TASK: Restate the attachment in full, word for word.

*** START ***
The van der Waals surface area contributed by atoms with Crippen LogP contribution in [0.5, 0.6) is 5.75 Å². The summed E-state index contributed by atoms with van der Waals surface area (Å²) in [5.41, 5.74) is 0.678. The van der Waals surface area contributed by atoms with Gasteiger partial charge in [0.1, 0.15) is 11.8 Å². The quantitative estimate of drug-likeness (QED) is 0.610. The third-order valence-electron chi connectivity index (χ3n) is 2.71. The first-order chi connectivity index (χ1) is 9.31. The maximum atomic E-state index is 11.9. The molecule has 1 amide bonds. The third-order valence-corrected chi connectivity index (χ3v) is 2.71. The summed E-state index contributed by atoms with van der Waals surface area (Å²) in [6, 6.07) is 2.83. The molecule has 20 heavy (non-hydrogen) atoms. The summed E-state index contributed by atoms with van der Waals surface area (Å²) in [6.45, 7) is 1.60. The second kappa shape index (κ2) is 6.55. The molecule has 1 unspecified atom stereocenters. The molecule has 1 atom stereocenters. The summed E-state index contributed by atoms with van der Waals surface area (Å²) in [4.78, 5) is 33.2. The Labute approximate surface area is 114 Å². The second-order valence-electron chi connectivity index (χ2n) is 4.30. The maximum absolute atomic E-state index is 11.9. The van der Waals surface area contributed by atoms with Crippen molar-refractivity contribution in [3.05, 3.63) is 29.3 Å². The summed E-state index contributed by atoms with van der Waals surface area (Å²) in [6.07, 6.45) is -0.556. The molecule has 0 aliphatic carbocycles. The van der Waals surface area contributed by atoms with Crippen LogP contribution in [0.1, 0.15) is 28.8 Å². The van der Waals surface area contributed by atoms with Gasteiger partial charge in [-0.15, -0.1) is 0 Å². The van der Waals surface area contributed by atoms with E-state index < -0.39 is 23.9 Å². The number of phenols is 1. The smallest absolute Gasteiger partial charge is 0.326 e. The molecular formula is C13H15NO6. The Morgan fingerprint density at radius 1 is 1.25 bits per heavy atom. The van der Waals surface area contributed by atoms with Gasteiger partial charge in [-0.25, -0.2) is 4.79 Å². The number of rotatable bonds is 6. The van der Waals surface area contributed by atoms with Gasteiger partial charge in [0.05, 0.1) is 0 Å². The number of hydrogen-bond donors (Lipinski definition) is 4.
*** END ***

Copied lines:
The van der Waals surface area contributed by atoms with Crippen LogP contribution in [0.5, 0.6) is 5.75 Å². The summed E-state index contributed by atoms with van der Waals surface area (Å²) in [5.41, 5.74) is 0.678. The van der Waals surface area contributed by atoms with Gasteiger partial charge in [0.1, 0.15) is 11.8 Å². The quantitative estimate of drug-likeness (QED) is 0.610. The third-order valence-electron chi connectivity index (χ3n) is 2.71. The first-order chi connectivity index (χ1) is 9.31. The maximum atomic E-state index is 11.9. The molecule has 1 amide bonds. The third-order valence-corrected chi connectivity index (χ3v) is 2.71. The summed E-state index contributed by atoms with van der Waals surface area (Å²) in [6, 6.07) is 2.83. The molecule has 20 heavy (non-hydrogen) atoms. The summed E-state index contributed by atoms with van der Waals surface area (Å²) in [6.45, 7) is 1.60. The second kappa shape index (κ2) is 6.55. The molecule has 1 unspecified atom stereocenters. The molecule has 1 atom stereocenters. The summed E-state index contributed by atoms with van der Waals surface area (Å²) in [4.78, 5) is 33.2. The Labute approximate surface area is 114 Å². The second-order valence-electron chi connectivity index (χ2n) is 4.30. The maximum absolute atomic E-state index is 11.9. The van der Waals surface area contributed by atoms with Crippen molar-refractivity contribution in [3.05, 3.63) is 29.3 Å². The summed E-state index contributed by atoms with van der Waals surface area (Å²) in [6.07, 6.45) is -0.556. The molecule has 0 aliphatic carbocycles. The van der Waals surface area contributed by atoms with Crippen LogP contribution in [0.1, 0.15) is 28.8 Å². The van der Waals surface area contributed by atoms with Gasteiger partial charge in [-0.15, -0.1) is 0 Å². The van der Waals surface area contributed by atoms with E-state index < -0.39 is 23.9 Å². The number of phenols is 1. The smallest absolute Gasteiger partial charge is 0.326 e. The molecular formula is C13H15NO6. The Morgan fingerprint density at radius 1 is 1.25 bits per heavy atom. The van der Waals surface area contributed by atoms with Gasteiger partial charge in [-0.25, -0.2) is 4.79 Å². The number of rotatable bonds is 6. The van der Waals surface area contributed by atoms with Gasteiger partial charge in [0.05, 0.1) is 0 Å². The number of hydrogen-bond donors (Lipinski definition) is 4.